Teaching Urban Digital Literacy Outside School, Part 2

Editor’s note: This is the second in a three-part series highlighting different programs that teach digital literacy outside of school.

Doctoral candidate Eunsong Kim has become an expert on Twitter ethics involving communities of color who writes collaboratively for a wide range of audiences.  For example, in 2014 she had her work recognized among the “most important art essays of the year” and she’s weighed in in the opinion pages of TIME magazine. Kim’s work on digital literacy in urban communities and “finding spaces in between” also is foundational for her identity as a scholar. She has been involved withUrban Gateways for nearly six years, five of those years as a teacher.

In an interview with DML Central, Kim described how the Urban Gateways Summer Options Film program was launched by artist Chelsea Knight, and theater artist Adil Mansoor. The two of them worked with Barbara DeGenevieve at SAIC to find underutilized institutional spaces that might be available during the summer.

Since Knight’s initial start, the program has been run by Kim, Oli Rodriguez, and Jill Potter.

The founders of the Summer Options program soon found that just having room and equipment for summer activity wouldn’t be enough to ensure access to creative but underserved digital youth. To address transportation, bus passes were needed for the students, and many of them needed to find summer jobs. As Kim explained, “offering a program for free isn’t free if someone has to work.”

Thus, the program needed to include an apprenticeship stipend, as well as a space. At first, the program was intended to last two weeks, but expanded to three weeks.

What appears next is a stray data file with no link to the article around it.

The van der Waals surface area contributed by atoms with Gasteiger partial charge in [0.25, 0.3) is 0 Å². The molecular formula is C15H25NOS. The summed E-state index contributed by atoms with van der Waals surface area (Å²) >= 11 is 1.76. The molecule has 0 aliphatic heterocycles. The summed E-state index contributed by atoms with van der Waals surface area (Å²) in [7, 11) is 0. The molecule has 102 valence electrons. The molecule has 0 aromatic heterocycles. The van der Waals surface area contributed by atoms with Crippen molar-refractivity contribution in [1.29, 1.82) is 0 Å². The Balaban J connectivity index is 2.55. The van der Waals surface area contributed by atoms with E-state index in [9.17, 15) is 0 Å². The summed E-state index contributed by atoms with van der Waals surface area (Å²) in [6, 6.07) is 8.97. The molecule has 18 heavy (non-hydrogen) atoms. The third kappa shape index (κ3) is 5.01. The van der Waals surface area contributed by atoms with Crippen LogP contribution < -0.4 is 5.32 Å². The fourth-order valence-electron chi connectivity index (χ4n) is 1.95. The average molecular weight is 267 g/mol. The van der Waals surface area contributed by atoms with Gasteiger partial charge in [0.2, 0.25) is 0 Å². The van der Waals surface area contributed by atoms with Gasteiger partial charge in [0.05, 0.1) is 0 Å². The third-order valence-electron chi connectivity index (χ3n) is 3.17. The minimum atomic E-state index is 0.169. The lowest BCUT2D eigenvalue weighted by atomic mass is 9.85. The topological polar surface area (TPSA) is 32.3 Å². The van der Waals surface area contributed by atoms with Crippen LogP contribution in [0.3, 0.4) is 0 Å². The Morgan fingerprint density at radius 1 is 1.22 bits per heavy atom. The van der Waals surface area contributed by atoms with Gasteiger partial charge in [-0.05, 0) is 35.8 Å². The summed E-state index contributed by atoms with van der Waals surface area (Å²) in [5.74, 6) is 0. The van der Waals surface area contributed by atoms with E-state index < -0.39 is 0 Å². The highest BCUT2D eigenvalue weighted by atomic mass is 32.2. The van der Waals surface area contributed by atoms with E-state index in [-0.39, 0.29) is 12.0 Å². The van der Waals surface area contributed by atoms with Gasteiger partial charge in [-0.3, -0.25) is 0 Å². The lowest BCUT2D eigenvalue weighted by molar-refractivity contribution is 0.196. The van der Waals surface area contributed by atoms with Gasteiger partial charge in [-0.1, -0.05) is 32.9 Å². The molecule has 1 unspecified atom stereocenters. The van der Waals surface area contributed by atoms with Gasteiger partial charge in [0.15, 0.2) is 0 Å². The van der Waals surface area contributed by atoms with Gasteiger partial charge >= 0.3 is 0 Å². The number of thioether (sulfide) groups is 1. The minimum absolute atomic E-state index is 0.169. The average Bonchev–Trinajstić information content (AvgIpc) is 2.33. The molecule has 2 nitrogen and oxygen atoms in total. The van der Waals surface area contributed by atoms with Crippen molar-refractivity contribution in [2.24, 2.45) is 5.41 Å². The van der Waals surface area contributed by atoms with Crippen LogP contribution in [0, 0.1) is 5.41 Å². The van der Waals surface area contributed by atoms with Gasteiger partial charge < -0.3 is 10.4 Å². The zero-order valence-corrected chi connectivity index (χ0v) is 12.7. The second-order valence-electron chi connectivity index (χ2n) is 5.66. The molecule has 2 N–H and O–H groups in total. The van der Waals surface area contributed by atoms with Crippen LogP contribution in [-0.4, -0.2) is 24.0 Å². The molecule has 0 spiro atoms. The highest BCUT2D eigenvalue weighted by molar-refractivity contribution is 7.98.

“The school was more than happy to have us be in the space in the month of July, and UG found a healthy stipend for all of the students . . . DeGenevieve even found funding for a teaching assistant, and UG found the resources to display the finished projects and find a venue for screening them,” Kim noted.

Now, Urban Gateways has become a four-week program, and students are always asking for it to last longer.

The curriculum offers short video prompts throughout the week, including found material to be edited, and emphasizes bursts of activity in the span of 24 or 48 hours.  By the time students produce their final video, which generally can’t be longer than five minutes, they are fairly comfortable with storyboarding, filming, editing, motion graphics, and post production software. To supplement the series of peer reviews in class, Kim and Rodriguez ask local Chicago artists to visit and provide feedback. Because students can revise before the film is exported into its final format, there is “an intense level of care” in which students assist each other in response to a time constraint, Kim said. “The films look really good because we have space for them, and they know that the space is theirs from 10 a.m. – 4 p.m. every day, although during the last two weeks of class they generally start coming in at 8 and leaving at 6 or 7. Usually, the question is, ‘why can’t we come earlier?’ ”

As a teacher of digital literacy, Kim described a “tangential approach” in which instruction in “blogging and editing online” offered “a way to think about the editing process for videos and the process of workshopping each other’s work visually and online.”

Kim is devoted to letting students have opportunities for “touching or interacting with professional software” that includes “A) the future of an internship that involves partaking in professional space for digital production and B) learning relevant software,” which includes “big shiny expensive equipment” for solving problems in which “solutions can be applicable.”

Activities have included tours of Chicago’s post-production companies. This type of interaction “demystifies software and demystifies equipment,” Kim said. As she put it, “universities are great because so often the equipment has not been used, but it’s the most up to date.”

The students are using resources designed for developing designers and architects. “I don’t even think of them as students!” Kim enthused.  “All of them produced fascinating different life missions and were able to talk about representation and the use of representation during this specialized time outside of school.”